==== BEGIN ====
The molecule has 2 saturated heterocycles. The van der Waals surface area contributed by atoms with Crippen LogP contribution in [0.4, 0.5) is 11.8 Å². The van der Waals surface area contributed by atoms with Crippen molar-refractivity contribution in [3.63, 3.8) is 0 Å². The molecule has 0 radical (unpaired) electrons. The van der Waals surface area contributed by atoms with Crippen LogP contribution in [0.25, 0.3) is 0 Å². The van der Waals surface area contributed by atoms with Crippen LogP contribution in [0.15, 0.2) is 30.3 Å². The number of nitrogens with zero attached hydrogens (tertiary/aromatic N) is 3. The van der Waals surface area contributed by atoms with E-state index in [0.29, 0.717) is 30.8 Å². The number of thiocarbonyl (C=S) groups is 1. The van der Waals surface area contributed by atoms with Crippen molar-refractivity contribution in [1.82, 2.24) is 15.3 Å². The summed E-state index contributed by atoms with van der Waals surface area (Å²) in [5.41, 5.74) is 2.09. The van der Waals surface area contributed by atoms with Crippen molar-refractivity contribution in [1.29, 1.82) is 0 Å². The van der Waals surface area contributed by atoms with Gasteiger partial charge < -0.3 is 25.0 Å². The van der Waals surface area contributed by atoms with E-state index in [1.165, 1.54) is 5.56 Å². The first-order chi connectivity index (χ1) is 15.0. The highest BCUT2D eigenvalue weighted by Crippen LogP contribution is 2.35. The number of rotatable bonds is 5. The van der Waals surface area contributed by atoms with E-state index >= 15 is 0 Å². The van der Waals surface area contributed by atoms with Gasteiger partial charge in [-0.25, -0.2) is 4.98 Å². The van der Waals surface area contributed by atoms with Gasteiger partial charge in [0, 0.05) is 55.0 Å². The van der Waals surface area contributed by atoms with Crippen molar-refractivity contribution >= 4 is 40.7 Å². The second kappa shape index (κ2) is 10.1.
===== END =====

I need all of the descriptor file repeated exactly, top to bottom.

The molecule has 2 saturated heterocycles. The van der Waals surface area contributed by atoms with Crippen LogP contribution in [0.4, 0.5) is 11.8 Å². The van der Waals surface area contributed by atoms with Crippen molar-refractivity contribution in [3.63, 3.8) is 0 Å². The molecule has 0 radical (unpaired) electrons. The van der Waals surface area contributed by atoms with Crippen LogP contribution in [0.25, 0.3) is 0 Å². The van der Waals surface area contributed by atoms with Crippen LogP contribution in [0.15, 0.2) is 30.3 Å². The number of nitrogens with zero attached hydrogens (tertiary/aromatic N) is 3. The van der Waals surface area contributed by atoms with E-state index in [0.29, 0.717) is 30.8 Å². The number of thiocarbonyl (C=S) groups is 1. The van der Waals surface area contributed by atoms with Crippen molar-refractivity contribution in [1.82, 2.24) is 15.3 Å². The summed E-state index contributed by atoms with van der Waals surface area (Å²) in [5.41, 5.74) is 2.09. The van der Waals surface area contributed by atoms with Crippen molar-refractivity contribution in [1.29, 1.82) is 0 Å². The van der Waals surface area contributed by atoms with Gasteiger partial charge < -0.3 is 25.0 Å². The van der Waals surface area contributed by atoms with E-state index in [1.165, 1.54) is 5.56 Å². The first-order chi connectivity index (χ1) is 15.0. The highest BCUT2D eigenvalue weighted by Crippen LogP contribution is 2.35. The number of rotatable bonds is 5. The van der Waals surface area contributed by atoms with E-state index >= 15 is 0 Å². The van der Waals surface area contributed by atoms with Gasteiger partial charge in [-0.25, -0.2) is 4.98 Å². The van der Waals surface area contributed by atoms with Gasteiger partial charge in [0, 0.05) is 55.0 Å². The van der Waals surface area contributed by atoms with Crippen molar-refractivity contribution >= 4 is 40.7 Å². The second kappa shape index (κ2) is 10.1.